Military doctors and veterinarians from the Chilean Army, U.S. Army, U.S Air Force and the Uruguayan Navy gathered in Santiago, Chile, for a Vector Control Practices seminar hosted by the Chilean Army Health Command and sponsored U.S. Army South.The primary focus for this professional military to military engagement is to keep Soldiers, service
members and civilians safe in a variety of austere environments during wartime, humanitarian disaster response and peace keeping mission. The importance of identifying vector borne diseases early such as malaria, dengue fever, zika and others plays an important role in military planning and operations.U.S. Army South's Maj. Alejandro Bonilla, an Environmental Science Officer with the Army Chief of Staff -- Medical, explains that the threat of vector borne illnesses are very serious issues. A malaria
outbreak can kill more people than any other disease. The Department of Defense is constantly
proactive and is always looking for ways to improve in identifying and dealing with vector borne
illnesses before a potential pandemic or outbreak occurs."Sharing best practices and lessons learned with our military partners in this type of forum is important because we all bring a wealth of knowledge which strengthens our interoperability," said Bonilla. "We always benefit from these exchanges because each military has different methods and practices, so we all learn something new which makes our militaries stronger in the area of force health protection."Throughout the week, between presentations and lectures, soldiers from the Chilean Army Veterinary Service had the opportunity to apply what they learned during several practical pre-deployment risk assessment exercises in which they evaluated potential vector borne diseases. Together, they analyzed a variety of data and developed a list of recommendations for the best course of action to mitigate health risks."The course information is very useful because here in Chile we have several vectors that we are aware of and it's important to help us identify and prevent a possible outbreak. It also will help us identify the development of any new disease," said Maj. Alex Betzhold, a veterinary advisor and planner from the Chilean Army Veterinary Service. "It's interesting to learn about new field sampling techniques and the process for analyzing that information and then taking appropriate measure to protect our military forces," he added.Presenters included U.S. Army Veterinarians from U.S. Army Medical Command, a medical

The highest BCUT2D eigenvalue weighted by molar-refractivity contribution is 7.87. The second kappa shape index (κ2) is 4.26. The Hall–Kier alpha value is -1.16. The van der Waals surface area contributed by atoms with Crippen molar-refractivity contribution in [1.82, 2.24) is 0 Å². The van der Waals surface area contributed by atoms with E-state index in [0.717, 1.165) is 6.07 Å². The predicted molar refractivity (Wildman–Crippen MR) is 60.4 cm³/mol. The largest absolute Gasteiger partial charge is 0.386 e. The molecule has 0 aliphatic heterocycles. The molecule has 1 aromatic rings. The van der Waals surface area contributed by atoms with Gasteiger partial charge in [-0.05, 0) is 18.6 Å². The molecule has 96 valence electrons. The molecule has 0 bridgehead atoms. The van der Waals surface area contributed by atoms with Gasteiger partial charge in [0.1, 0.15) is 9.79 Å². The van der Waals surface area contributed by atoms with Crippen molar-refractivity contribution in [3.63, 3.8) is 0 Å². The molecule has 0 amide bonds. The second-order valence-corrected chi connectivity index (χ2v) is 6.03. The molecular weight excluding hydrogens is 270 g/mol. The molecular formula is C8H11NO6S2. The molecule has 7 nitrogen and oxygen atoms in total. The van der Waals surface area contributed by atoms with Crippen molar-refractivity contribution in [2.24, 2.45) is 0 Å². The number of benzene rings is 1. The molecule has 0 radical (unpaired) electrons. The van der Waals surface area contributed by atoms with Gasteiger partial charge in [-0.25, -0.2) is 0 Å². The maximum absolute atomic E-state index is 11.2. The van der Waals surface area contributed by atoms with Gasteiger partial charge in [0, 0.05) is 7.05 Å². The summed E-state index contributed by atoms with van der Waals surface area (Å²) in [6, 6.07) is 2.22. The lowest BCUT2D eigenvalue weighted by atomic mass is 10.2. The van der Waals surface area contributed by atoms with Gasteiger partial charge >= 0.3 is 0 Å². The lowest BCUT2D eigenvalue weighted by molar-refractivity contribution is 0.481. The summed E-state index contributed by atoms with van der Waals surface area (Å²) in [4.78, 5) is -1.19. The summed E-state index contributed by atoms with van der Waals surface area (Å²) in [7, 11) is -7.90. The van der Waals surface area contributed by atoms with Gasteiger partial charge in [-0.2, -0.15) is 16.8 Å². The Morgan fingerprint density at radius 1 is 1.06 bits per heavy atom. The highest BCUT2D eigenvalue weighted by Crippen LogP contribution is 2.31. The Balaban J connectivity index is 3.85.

doctor and infectious disease specialist from the U.S. Air Force Defense Institute for Medical
Operations, DIMO, and a medical doctor and infectious disease specialist from the Uruguayan Navy.As the Army Service Land Component to U.S. Southern Command, U.S. Army South works closely with partner nation Armies and Defense Forces in Central, South America and the Caribbean to strengthen security
cooperation throughout the western hemisphere.